UNCERTAINTY surrounds when Thevenard Port will re-open, with Flinders Ports unable to give a definitive timeframe as to when a section of the jetty could be fixed.
The concrete jetty, which supports Viterra’s ship-loading conveyor belt, was closed on June 28 due to deterioration, possibly from severe storms late last year.
Flinders Ports chief executive officer Vincent Tremaine met with government representatives on Tuesday, including Infrastructure Minister Stephen Mullighan, Ceduna mayor Allan Suter, Regional Development Australia EP CEO Dion Dorward and an Agriculture Minister representative, to discuss possible short and long-term solutions.
“A short-term solution will take a few more days to finalise because we need to complete structural designs,” he said.
“Meanwhile, we have moved equipment, – a barge and a crane – needed to fix the jetty to Thevenard, while materials needed to fix the problem have been ordered.
“We are always maintaining our ports, but this did catch us off guard.”
Iluka Resources, Cheetham Salt, Gypsum Resources Australia and Viterra are regular users of the port.
Viterra Operations general manager Tim Krause said the company was liaising closely with Flinders Ports and was working with affected export customers to investigate alternate supply chain options.
“We have moved upcoming grain vessels to alternate ports,” he said.
“Flinders Ports has not yet outlined a timeframe for recommencing operations at Thevenard.
“Despite this, Viterra will work closely with our Strategic Site Committee Chairs and local growers in the region to minimise the potential impacts.
“We are also working closely with local employees to manage the impact on their roles.”
Mr Tremaine guaranteed the port would be fixed before the next grain harvest.
Member for Flinders Peter Treloar, who also attended the meeting on Tuesday, said the short-term fix would ideally be completed within three months.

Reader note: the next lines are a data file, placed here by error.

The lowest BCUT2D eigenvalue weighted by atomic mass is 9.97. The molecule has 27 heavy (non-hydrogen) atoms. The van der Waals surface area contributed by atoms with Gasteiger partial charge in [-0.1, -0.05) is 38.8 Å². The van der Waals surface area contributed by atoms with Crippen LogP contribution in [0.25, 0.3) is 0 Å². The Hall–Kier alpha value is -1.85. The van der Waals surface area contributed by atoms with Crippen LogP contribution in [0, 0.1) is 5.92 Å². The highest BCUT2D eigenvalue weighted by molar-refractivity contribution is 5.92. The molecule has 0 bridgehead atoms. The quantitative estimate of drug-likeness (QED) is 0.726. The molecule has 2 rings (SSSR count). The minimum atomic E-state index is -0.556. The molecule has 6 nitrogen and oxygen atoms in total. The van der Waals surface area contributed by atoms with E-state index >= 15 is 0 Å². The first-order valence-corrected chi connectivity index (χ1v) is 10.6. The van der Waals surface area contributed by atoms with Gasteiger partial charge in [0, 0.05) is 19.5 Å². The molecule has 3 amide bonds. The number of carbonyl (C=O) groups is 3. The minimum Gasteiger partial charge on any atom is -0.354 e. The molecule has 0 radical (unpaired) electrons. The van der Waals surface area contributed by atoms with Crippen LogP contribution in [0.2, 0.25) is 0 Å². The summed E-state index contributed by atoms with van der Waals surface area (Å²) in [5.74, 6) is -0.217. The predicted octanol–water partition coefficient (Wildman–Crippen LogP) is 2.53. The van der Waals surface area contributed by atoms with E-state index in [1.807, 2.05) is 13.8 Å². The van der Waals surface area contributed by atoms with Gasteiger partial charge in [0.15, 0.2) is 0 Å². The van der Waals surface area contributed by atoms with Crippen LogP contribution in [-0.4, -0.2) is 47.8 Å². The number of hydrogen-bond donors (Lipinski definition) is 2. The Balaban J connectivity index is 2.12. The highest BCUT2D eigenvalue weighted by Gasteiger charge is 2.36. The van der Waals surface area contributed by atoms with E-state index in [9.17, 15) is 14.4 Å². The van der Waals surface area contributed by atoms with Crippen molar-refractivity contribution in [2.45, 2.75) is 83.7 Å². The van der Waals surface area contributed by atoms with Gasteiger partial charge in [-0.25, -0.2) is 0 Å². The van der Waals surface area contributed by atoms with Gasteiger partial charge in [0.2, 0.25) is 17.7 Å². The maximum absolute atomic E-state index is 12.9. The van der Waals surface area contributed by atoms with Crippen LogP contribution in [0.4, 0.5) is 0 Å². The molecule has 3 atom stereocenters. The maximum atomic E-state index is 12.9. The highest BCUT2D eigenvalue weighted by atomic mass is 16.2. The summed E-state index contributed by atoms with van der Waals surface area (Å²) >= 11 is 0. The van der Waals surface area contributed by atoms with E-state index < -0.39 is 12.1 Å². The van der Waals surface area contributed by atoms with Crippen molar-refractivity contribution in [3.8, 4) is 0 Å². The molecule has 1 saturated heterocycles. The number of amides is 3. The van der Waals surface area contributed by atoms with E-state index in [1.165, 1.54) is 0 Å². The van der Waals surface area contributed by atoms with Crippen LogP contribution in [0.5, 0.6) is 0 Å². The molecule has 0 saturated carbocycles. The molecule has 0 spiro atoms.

“The damage is mainly at the beginning of the wharf structure, with the concrete supports of the conveyor belt the problem, but all the product that goes out of Thevenard is serviced by that one conveyor,” he said.
“That includes 2 million tonnes of gypsum, plus grain, salt and mineral sands.
“GRA will be the most affected, as there are three trains of gypsum a day that come into Thevenard and two ships a week go out of Thevenard, mostly to the eastern seaboard for the building industry, so they’ll have to source their product from somewhere else for a short period.”
“There is also a concern about local jobs related to the port and how they will be affected.”
Mr Treloar said the port closure was “a bit of a wake up call”.
“Almost 10 years ago there was an EP ports masterplan in the works and nothing has really progressed since then,” he said.
“It’s time we took a long-term view on investment into port infrastructure.”
Grain Producers SA said it was meeting with Viterra on Friday to discuss when the port may re-open, what effects it would have on the exporting program out of Thevenard and what happens to growers that have grain in the Thevenard port zone.
“Our main concern is that growers who have grain at Thevenard are not financially disadvantaged by the port closure,” he said.